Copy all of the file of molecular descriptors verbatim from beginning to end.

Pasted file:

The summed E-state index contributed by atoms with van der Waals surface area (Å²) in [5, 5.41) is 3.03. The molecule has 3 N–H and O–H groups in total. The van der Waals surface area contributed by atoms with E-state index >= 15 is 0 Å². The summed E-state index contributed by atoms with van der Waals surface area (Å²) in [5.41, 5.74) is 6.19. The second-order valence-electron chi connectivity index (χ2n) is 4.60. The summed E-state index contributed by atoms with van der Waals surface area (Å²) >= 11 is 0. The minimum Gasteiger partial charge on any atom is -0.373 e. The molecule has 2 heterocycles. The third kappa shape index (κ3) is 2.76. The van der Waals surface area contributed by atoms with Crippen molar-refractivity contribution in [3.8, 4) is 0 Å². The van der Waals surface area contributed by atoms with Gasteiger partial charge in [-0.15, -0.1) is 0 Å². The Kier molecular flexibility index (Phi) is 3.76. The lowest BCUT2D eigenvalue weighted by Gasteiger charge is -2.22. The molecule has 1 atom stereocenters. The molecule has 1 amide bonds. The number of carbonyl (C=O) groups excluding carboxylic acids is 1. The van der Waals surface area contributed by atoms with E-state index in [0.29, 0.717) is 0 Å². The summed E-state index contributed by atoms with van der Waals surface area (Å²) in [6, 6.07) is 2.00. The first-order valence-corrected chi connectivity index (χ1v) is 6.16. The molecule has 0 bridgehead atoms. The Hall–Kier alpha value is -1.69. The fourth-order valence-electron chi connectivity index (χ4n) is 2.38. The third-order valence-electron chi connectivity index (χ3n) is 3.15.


The summed E-state index contributed by atoms with van der Waals surface area (Å²) in [5, 5.41) is 3.03. The molecule has 3 N–H and O–H groups in total. The van der Waals surface area contributed by atoms with E-state index >= 15 is 0 Å². The summed E-state index contributed by atoms with van der Waals surface area (Å²) in [5.41, 5.74) is 6.19. The second-order valence-electron chi connectivity index (χ2n) is 4.60. The summed E-state index contributed by atoms with van der Waals surface area (Å²) >= 11 is 0. The minimum Gasteiger partial charge on any atom is -0.373 e. The molecule has 2 heterocycles. The third kappa shape index (κ3) is 2.76. The van der Waals surface area contributed by atoms with Crippen molar-refractivity contribution in [3.8, 4) is 0 Å². The van der Waals surface area contributed by atoms with Gasteiger partial charge in [-0.15, -0.1) is 0 Å². The Kier molecular flexibility index (Phi) is 3.76. The lowest BCUT2D eigenvalue weighted by Gasteiger charge is -2.22. The molecule has 1 atom stereocenters. The molecule has 1 amide bonds. The number of carbonyl (C=O) groups excluding carboxylic acids is 1. The van der Waals surface area contributed by atoms with E-state index in [0.29, 0.717) is 0 Å². The summed E-state index contributed by atoms with van der Waals surface area (Å²) in [6, 6.07) is 2.00. The first-order valence-corrected chi connectivity index (χ1v) is 6.16. The molecule has 0 bridgehead atoms. The Hall–Kier alpha value is -1.69. The fourth-order valence-electron chi connectivity index (χ4n) is 2.38. The third-order valence-electron chi connectivity index (χ3n) is 3.15.